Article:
The French company, the world’s leader in coal turbines, is developing technology to capture carbon-dioxide emissions to overcome investors’ concern that coal-fired plants will face more stringent environmental taxes and rules.
“If they manage to provide a product that solves the environmental equation of coal, then they’ll be very well placed, but it’s going to take a rather long time,” said Pierre Boucheny, a Paris-based analyst at Kepler Capital Markets, who has a “reduce” recommendation on Alstom. “They are well placed in hydro and steam turbines for nuclear plants, which are more of niche markets.”
Recent contracts to provide gas-fired combined cycle plants in Singapore; turbines and alternators for coal-fired plants in India, where Alstom is building factories with Bharat Forge Ltd.; and metro cars in Canada suggest orders may have troughed, the CEO said Nov. 4. The inflow of new work in the six months ended Sept. 30 dropped 21 percent from a year earlier. Emerging markets accounted for half of new orders, up from 29 percent a year earlier.
Siemens, which has triple the sales and eight times the market value of Alstom, reported a 59 percent jump in orders at its fossil-fuel generation division for the July to September period, and an 85 percent jump in renewable energy contracts. Siemens’s Mobility division, which competes with Alstom in subway, regional and high-speed trains, saw an 8 percent drop.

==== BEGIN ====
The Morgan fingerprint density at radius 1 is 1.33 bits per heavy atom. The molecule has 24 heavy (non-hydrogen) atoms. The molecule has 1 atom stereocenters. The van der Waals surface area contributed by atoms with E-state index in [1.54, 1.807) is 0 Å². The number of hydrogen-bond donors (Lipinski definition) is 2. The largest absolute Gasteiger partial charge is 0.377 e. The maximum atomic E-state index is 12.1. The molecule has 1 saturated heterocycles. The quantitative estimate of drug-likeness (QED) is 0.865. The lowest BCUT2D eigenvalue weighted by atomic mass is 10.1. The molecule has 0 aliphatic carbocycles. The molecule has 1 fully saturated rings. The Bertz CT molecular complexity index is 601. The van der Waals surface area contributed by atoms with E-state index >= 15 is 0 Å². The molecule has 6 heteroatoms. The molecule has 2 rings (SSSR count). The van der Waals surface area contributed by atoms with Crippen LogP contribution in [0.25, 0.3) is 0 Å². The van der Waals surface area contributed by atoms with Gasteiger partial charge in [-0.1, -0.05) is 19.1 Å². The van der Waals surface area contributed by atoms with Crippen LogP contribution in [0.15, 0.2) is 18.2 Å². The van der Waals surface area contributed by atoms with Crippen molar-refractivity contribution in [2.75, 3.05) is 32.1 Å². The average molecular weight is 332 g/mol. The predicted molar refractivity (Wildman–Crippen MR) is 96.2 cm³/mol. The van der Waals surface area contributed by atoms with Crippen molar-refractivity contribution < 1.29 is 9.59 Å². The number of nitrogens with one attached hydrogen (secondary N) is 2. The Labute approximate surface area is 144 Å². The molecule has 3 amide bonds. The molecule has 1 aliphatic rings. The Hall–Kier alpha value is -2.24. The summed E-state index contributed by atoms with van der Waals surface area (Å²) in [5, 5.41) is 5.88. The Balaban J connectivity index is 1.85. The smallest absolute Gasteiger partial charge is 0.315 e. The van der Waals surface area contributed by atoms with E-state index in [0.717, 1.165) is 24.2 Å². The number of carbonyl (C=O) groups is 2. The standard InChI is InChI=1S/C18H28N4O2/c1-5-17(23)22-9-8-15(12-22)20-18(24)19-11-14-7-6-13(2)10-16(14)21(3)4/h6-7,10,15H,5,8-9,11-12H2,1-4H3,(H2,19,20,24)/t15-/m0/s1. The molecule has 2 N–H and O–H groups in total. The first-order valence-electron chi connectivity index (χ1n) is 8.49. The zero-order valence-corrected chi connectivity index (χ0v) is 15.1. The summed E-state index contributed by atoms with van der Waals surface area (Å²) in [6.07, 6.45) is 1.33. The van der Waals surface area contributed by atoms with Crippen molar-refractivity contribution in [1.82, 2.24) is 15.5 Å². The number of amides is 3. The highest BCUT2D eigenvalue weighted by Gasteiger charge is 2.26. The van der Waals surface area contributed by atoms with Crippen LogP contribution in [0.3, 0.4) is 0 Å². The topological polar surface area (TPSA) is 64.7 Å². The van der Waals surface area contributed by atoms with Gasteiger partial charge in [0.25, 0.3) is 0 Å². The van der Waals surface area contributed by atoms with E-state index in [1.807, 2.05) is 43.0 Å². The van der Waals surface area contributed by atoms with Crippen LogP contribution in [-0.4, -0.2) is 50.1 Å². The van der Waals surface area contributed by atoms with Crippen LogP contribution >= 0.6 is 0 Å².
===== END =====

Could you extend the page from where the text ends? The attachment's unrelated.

“Alstom’s portfolio is arguably less strong than some of its international peers if coal markets continue to decline,” said Morgan Stanley’s Uglow. “They need to lead the way in some of the energy efficient technologies, which in fairness they are doing. At some point they need to consider making acquisitions. They could think about renewables, nuclear equipment and compressors.”
The French company had to sell units making power converters, grids and ships in the aftermath of the bailout. It resumed acquisitions in 2007, buying Spanish wind-turbine maker Ecotecnia.
Starting in 2013, the company will offer a 6-megawatt gearless turbine that it hopes will become the new standard in the offshore wind market. Alstom aims to grab more than 10 percent of a market that should grow from about 1 gigawatt this year to as much as 9 gigawatts in the second half of this decade, renewable head Cochet said in the interview.
In marine power, Alstom is developing a 1-megawatt undersea tidal turbine, which Cochet aims to start selling to utilities from 2014. The goal is to sell 100 such powerplants annually by 2020. Alstom will be able to combine its wind and marine offerings with its power-transmission business, which it bought from Areva SA for 2.3 billion euros in June.
“Alstom is well positioned to benefit from growth in the emerging markets, particularly in Russia and India, and growth in the mass transit segment,” said Lisa Randall, a London-based analyst at Nomura who has a “buy” recommendation on Alstom, in a Nov. 19 note. “The company will be turning the corner now in terms of news flow.”